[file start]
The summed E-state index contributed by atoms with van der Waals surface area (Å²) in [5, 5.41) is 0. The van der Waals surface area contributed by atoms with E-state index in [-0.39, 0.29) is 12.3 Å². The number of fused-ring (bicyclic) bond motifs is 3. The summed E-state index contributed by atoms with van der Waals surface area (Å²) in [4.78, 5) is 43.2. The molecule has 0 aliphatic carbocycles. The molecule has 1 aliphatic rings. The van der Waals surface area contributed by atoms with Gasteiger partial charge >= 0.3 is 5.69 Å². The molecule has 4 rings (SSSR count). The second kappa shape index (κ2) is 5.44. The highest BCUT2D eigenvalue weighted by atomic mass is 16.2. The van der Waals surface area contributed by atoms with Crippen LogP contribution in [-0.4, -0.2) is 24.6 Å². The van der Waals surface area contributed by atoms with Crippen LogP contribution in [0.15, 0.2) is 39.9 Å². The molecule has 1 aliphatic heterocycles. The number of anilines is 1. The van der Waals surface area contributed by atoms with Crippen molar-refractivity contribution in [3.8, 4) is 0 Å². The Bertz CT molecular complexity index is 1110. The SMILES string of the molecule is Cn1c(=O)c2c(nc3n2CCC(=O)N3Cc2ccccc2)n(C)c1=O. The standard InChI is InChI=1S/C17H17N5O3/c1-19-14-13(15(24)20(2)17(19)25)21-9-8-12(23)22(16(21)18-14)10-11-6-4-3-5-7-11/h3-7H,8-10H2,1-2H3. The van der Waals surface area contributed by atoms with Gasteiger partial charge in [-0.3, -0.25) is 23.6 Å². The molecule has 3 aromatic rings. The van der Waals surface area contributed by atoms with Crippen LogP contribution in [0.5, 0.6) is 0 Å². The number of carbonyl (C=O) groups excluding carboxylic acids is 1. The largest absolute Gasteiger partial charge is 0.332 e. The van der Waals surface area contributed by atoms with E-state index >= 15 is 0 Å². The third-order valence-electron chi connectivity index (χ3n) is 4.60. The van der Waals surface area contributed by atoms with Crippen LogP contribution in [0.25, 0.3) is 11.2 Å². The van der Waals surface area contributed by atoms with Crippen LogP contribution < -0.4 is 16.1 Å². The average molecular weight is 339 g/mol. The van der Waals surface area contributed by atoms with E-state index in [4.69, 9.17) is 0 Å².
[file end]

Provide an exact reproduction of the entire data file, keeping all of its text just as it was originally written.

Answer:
The summed E-state index contributed by atoms with van der Waals surface area (Å²) in [5, 5.41) is 0. The van der Waals surface area contributed by atoms with E-state index in [-0.39, 0.29) is 12.3 Å². The number of fused-ring (bicyclic) bond motifs is 3. The summed E-state index contributed by atoms with van der Waals surface area (Å²) in [4.78, 5) is 43.2. The molecule has 0 aliphatic carbocycles. The molecule has 1 aliphatic rings. The van der Waals surface area contributed by atoms with Gasteiger partial charge >= 0.3 is 5.69 Å². The molecule has 4 rings (SSSR count). The second kappa shape index (κ2) is 5.44. The highest BCUT2D eigenvalue weighted by atomic mass is 16.2. The van der Waals surface area contributed by atoms with Crippen LogP contribution in [-0.4, -0.2) is 24.6 Å². The van der Waals surface area contributed by atoms with Crippen LogP contribution in [0.15, 0.2) is 39.9 Å². The molecule has 1 aliphatic heterocycles. The number of anilines is 1. The van der Waals surface area contributed by atoms with Crippen molar-refractivity contribution in [3.8, 4) is 0 Å². The Bertz CT molecular complexity index is 1110. The SMILES string of the molecule is Cn1c(=O)c2c(nc3n2CCC(=O)N3Cc2ccccc2)n(C)c1=O. The standard InChI is InChI=1S/C17H17N5O3/c1-19-14-13(15(24)20(2)17(19)25)21-9-8-12(23)22(16(21)18-14)10-11-6-4-3-5-7-11/h3-7H,8-10H2,1-2H3. The van der Waals surface area contributed by atoms with Gasteiger partial charge in [-0.3, -0.25) is 23.6 Å². The molecule has 3 aromatic rings. The van der Waals surface area contributed by atoms with Crippen LogP contribution in [0.5, 0.6) is 0 Å². The number of carbonyl (C=O) groups excluding carboxylic acids is 1. The largest absolute Gasteiger partial charge is 0.332 e. The van der Waals surface area contributed by atoms with E-state index >= 15 is 0 Å². The third-order valence-electron chi connectivity index (χ3n) is 4.60. The van der Waals surface area contributed by atoms with Crippen LogP contribution in [0.25, 0.3) is 11.2 Å². The van der Waals surface area contributed by atoms with Crippen LogP contribution < -0.4 is 16.1 Å². The average molecular weight is 339 g/mol. The van der Waals surface area contributed by atoms with E-state index in [4.69, 9.17) is 0 Å².